Nerve disease caused by type-2 Diabetes accounts for half of all amputations in the U.S., but a new treatment is helping patients keep their limbs. And it comes from a pregnant woman!
The amniotic fluid membrane comes from donors from an FDA approved laboratory.
People with diabetes are more likely to have a foot, toe, or leg amputated than other people. It happens because diabetics have blood vessel disease, which reduces blood flow to the feet, and nerve disease, that reduces sensation in the feet. These two conditions together cause sores and infections that may lead to amputation. Despite changes in care over the years, foot, toe, and leg amputations are still common. Research has been able to show links between risk factors like high blood pressure and high blood glucose and a person’s chance of having a lower-extremity amputation. However, more research needs to be done in order to evaluate which patients with diabetes are most at risk.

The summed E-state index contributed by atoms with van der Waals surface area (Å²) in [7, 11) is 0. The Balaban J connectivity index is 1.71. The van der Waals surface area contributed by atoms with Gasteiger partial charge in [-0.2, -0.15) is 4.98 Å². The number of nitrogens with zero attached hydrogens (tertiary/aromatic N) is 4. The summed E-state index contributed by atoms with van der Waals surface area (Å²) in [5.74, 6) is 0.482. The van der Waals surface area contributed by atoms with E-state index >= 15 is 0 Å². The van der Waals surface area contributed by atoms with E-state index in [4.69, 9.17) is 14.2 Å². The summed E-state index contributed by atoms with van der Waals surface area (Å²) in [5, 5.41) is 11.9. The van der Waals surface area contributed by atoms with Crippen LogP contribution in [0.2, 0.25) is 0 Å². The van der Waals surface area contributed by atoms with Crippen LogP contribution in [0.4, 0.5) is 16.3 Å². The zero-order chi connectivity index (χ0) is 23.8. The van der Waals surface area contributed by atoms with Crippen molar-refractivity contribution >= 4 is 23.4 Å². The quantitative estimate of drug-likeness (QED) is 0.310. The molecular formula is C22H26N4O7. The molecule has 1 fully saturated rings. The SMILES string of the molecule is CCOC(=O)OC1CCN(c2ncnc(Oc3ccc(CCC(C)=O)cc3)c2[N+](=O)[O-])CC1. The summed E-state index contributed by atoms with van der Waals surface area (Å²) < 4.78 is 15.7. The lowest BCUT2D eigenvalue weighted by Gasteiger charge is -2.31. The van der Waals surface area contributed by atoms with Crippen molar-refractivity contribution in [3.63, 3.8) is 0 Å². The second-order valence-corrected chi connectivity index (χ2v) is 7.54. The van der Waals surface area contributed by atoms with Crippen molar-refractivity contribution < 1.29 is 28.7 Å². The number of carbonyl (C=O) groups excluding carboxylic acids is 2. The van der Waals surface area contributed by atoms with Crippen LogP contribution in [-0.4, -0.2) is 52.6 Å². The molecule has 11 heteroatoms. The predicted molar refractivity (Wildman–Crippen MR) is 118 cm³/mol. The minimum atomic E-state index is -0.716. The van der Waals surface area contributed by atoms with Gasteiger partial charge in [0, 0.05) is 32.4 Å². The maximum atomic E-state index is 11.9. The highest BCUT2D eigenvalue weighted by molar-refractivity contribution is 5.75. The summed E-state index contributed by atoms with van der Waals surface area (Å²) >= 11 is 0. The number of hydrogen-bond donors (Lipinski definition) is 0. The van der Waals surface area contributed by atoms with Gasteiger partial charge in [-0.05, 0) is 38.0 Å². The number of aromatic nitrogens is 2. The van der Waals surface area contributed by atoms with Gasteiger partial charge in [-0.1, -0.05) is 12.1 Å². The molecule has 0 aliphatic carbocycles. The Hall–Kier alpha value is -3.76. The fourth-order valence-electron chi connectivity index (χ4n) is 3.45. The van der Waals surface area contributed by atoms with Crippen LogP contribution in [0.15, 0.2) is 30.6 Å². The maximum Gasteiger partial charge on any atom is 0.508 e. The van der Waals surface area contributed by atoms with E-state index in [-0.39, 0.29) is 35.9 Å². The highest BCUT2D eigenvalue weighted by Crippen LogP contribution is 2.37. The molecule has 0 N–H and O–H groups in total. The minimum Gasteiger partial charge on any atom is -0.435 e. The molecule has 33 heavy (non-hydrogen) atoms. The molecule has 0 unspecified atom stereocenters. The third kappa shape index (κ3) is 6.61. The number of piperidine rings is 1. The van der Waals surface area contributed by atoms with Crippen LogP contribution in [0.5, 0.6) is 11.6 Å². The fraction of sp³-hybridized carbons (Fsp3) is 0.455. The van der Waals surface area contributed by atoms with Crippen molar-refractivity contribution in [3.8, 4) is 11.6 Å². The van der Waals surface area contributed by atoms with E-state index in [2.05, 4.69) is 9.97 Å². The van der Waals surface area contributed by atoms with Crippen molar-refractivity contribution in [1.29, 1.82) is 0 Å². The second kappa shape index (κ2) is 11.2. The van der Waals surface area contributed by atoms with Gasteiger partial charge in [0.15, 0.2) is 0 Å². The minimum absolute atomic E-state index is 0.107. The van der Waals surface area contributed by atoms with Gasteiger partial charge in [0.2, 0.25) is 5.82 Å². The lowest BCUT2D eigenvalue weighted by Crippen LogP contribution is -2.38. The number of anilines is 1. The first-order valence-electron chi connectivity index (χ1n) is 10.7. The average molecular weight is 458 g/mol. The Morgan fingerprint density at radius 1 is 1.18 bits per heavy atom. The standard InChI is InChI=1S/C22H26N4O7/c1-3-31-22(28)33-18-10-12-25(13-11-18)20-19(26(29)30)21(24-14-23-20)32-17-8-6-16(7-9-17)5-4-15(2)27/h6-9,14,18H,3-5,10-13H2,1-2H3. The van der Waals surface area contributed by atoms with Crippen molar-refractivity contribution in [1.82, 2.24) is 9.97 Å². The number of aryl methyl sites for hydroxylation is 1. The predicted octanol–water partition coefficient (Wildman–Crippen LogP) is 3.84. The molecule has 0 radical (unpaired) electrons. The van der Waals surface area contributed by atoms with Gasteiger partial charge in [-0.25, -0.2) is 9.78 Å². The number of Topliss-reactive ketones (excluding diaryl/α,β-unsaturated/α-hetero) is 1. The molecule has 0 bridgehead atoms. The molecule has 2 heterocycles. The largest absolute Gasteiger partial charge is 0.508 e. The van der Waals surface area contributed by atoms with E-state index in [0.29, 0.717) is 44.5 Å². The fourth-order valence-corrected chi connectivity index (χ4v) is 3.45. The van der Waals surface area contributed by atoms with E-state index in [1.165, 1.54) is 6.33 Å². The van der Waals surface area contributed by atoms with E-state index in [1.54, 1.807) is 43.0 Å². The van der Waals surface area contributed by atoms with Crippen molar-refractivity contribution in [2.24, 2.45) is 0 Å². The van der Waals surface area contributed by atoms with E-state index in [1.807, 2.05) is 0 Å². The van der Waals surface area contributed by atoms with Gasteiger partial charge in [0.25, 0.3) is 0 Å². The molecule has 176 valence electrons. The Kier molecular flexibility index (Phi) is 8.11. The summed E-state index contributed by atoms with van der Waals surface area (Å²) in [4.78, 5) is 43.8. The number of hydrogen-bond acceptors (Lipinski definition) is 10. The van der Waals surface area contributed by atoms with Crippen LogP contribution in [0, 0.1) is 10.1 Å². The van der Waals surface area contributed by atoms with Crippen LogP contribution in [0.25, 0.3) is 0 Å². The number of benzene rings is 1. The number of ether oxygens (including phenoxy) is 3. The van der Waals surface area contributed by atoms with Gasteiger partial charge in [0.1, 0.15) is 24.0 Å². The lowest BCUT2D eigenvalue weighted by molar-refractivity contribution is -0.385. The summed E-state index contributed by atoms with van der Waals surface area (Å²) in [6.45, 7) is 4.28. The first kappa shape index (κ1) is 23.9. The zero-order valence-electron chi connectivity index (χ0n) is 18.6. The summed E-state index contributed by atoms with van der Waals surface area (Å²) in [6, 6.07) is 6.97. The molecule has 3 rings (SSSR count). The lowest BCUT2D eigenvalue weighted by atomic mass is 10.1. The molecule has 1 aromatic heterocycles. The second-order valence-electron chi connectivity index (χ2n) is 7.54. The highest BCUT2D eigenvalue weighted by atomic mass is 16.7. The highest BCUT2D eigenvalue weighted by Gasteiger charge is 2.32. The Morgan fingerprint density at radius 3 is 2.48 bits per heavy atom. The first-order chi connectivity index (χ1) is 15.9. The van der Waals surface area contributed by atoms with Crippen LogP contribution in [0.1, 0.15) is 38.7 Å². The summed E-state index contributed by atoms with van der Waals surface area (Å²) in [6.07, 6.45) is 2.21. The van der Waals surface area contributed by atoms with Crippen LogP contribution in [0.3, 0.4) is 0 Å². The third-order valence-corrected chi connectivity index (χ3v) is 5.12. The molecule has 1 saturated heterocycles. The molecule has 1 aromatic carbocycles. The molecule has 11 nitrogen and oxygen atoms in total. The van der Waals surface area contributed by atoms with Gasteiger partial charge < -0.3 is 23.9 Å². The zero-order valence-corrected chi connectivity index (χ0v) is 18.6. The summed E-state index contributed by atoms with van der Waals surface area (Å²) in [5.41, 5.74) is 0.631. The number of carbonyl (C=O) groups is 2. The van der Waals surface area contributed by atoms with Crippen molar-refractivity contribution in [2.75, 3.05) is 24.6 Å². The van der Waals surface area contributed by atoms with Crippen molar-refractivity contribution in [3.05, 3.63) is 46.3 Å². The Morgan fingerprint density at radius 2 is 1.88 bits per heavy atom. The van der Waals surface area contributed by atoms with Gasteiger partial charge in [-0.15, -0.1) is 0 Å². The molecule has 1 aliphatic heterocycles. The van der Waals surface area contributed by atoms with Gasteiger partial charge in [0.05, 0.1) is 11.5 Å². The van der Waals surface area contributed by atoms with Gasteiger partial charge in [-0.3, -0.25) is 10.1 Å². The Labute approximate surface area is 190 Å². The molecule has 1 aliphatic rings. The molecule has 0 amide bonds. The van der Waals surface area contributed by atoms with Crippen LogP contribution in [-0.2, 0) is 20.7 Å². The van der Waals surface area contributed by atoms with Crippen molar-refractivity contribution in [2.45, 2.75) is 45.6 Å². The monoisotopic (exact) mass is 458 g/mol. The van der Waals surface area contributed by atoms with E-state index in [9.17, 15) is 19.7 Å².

We now have amniotic membrane and fluid that is cryopreserved. So it can be used on anybody at anytime and anywhere. We don't have to have a live birth to collect it, and it can be harvested in very clean, sterile conditions. We inject it in and around the wound, and it enhances the healing.
A diabetic ulcer happens when diabetics lose sensation in their feet. It’s called neuropathy, and it happens gradually. Because of the loss of sensation Diabetics may get a cut and don’t even know it. That cut could then become infected and the wound can erode through the skin and down to the bone. Even a small diabetic ulcer can become life or limb-threatening. The membrane has mesenchymal stem cells, which have all of the nutritional materials the tissue needs to heal. It stimulates the body very aggressively to start to create healthy tissue.
If you are Diabetic, or know someone who is make sure they have their feet checked at least once per year by a podiatrist. Prevention is key.
Call the office today for a comprehensive Diabetic foot exam or to learn more about Amniotic membrane. 239-566-8800